DETAILED DESCRIPTION OF THE DRAWINGS

[0015] The invention addresses the above-discussed problems and issues associated with the prior art by providing a repeater system 20 configured to improve repeater system performance by, in one respect, managing feedback within repeater systems. The invention further provides for improved efficiency in the repeater and for improved adaptability to new or changing environments. The gain of the repeater is dynamically maximized while maintaining sufficient levels of feedback to prevent isolation. The gain is automatically adjusted in the invention so the repeater may readily and dynamically adjust to new or changing environments.

[0016] FIG. 2. shows an embodiment of one such repeater system 20 in accordance with the principles of the present invention. In the illustrated embodiment, the system 20 calibrates the gain of the repeater 20 by determining a mathematical value based on the difference between respective amplitude measurements. One amplitude measurement is typically conducted while the repeater 20 is transmitting, the other, while the repeater is not. The value is subsequently compared to stored threshold data in order to determine whether repeater attenuation should be incrementally adjusted.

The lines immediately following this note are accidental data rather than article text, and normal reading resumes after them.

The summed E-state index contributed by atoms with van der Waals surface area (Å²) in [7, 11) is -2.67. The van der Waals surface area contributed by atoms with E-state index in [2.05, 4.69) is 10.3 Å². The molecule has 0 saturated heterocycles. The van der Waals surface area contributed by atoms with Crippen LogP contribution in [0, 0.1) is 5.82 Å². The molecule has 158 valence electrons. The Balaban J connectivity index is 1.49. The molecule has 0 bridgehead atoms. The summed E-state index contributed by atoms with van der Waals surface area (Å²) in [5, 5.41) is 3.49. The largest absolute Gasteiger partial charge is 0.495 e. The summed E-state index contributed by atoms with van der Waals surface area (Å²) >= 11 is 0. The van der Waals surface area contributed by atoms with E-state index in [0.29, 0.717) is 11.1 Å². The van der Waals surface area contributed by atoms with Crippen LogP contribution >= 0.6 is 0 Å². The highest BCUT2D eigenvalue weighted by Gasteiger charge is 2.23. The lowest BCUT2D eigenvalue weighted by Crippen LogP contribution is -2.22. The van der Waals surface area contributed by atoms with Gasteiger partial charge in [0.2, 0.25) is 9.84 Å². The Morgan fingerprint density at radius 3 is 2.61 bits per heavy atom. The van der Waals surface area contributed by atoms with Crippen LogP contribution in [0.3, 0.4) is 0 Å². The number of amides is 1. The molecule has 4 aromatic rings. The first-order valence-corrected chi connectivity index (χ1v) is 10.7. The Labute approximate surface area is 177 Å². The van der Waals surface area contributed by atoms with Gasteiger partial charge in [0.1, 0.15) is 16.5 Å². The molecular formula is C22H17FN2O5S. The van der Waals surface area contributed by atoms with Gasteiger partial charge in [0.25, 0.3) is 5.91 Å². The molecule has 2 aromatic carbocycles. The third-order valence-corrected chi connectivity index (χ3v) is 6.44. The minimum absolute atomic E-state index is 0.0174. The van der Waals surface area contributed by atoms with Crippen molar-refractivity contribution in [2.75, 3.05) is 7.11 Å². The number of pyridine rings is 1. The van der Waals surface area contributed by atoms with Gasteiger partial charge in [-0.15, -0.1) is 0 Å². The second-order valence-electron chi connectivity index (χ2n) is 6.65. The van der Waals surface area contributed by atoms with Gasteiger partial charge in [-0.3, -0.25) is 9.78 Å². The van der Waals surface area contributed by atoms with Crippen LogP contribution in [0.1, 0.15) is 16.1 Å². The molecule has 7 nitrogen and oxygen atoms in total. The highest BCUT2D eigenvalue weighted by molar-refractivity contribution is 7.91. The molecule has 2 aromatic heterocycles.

[0017] Turning more particularly to the repeater system 20 shown in FIG. 2, an incoming RF signal arrives at a receiving antenna 22 of the repeater 20. The incoming signal may arrive from a base station or another repeater. For purposes of this specification, a suitable receiving antenna may include one or more elements configured to receive electromagnetic radiation, to include multiple, conventional antennas and antenna elements, where desired. The incoming signal may comprise any electromagnetic radiation, to include multiple signals received at multiple frequencies and having a plurality of modulation and transmission characteristics.

[0018] In the course of normal operations, the repeater 20 will accept incoming signals at the receiving antenna 22 as it simultaneously transmits processed signals from a transmitting antenna 34. As discussed herein, a portion of the outgoing signal transmitted from the transmitting antenna 34 is recognized or received as feedback at the input to the receiving antenna 22. The feedback may be attributable to system 10 design, positioning, spacing, terrain and power levels, among other considerations. For example, a combination of such factors can cause part of the transmitted signal to be reflected back to the receiving antenna 22. Thus, the incoming signal additionally includes some measure of feedback while the repeater 20 transmits. As discussed below in detail, embodiments of the present invention determine the level of feedback present in the incoming signal in order to set repeater gain to an appropriate level.